NUMERICAL MODELLING THE IMPACTS OF HURRICANE FLORENCE (2018) ON COASTAL NORTH CAROLINA, USA

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Authors
Manchia, Chiara
Keyword
Tropical Cyclones , Spectral Wave Modelling , Coastal Hydrodynamics , Energy Dissipation , Ocean Currents , Barrier Islands
Abstract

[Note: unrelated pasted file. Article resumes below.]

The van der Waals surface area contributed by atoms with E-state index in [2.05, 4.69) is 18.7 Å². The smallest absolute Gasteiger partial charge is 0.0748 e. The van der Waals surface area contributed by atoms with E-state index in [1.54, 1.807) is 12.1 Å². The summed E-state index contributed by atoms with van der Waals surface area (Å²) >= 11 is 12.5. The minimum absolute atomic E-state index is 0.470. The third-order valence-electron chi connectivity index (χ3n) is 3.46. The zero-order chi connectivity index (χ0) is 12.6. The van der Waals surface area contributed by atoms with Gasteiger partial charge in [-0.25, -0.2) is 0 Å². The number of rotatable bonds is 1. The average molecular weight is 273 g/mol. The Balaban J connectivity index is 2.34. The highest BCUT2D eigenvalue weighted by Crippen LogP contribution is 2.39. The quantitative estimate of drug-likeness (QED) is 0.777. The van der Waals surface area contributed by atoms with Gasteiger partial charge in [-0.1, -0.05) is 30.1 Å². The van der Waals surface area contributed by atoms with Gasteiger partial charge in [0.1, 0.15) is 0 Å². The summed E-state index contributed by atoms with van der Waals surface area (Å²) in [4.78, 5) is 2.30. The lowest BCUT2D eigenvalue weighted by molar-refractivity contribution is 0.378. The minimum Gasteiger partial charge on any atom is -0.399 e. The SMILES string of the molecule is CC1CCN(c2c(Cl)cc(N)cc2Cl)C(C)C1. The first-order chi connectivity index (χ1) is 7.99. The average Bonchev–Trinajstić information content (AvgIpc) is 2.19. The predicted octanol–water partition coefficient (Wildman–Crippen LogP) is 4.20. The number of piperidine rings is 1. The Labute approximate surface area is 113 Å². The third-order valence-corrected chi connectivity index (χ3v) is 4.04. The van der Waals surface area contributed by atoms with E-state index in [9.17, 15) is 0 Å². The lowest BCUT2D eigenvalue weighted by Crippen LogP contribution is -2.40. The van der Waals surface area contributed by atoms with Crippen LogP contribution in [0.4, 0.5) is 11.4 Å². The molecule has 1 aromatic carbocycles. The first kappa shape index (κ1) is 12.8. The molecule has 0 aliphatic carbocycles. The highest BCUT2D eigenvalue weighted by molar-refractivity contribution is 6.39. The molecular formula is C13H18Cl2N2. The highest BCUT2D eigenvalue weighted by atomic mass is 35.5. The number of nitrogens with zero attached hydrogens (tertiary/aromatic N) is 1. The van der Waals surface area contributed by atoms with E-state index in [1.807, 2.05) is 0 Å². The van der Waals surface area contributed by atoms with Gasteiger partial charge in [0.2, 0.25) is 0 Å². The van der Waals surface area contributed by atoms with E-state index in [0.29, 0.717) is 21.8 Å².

Hurricanes have high winds that can generate strong ocean surface circulation, large surface waves and storm surges. In a typical year, several hurricanes form over the Atlantic Ocean and interact with the continental shelf making landfall on the east coast of North America. In 2018, Hurricane Florence crossed the narrow continental shelf then made landfall in Onslow Bay, North Carolina, USA. Onslow Bay is a 160 km curved embayment rimmed by barrier islands and narrow back-barrier lagoons. Two large-scale investigations of Hurricane Florence are completed by using a hydrodynamic model and two different model grids: Delft3D with a structured grid and Delft3D-Flexible Mesh with an unstructured grid. The large-scale models were used to analyze the waves, currents and storm surges generated by a major storm that moved across the continental shelf and onto the coastline. This study aims to gain insight into the affects a landfalling hurricane has offshore on the continental shelf and nearshore on beaches and in back-barrier lagoons. Model results are validated at twelve sites, and the model is used to spatially explore the waves and hydrodynamics. The deep and shallow water source terms that control the generation and dissipation of the surface wave field are examined over the continental shelf by using the structured model, Delft3D. The unstructured model, Delft3D-Flexible Mesh, is used to investigate the hydrodynamics of four barrier island systems located throughout Onslow Bay. The results conclude that the impacts of a hurricane at landfall vary based on the shape of the coastline and the intensity and track of the storm. Overall, this research contributes to a better understanding of hurricane wave processes on the continental shelf and the storm surge response of different barriers island systems.
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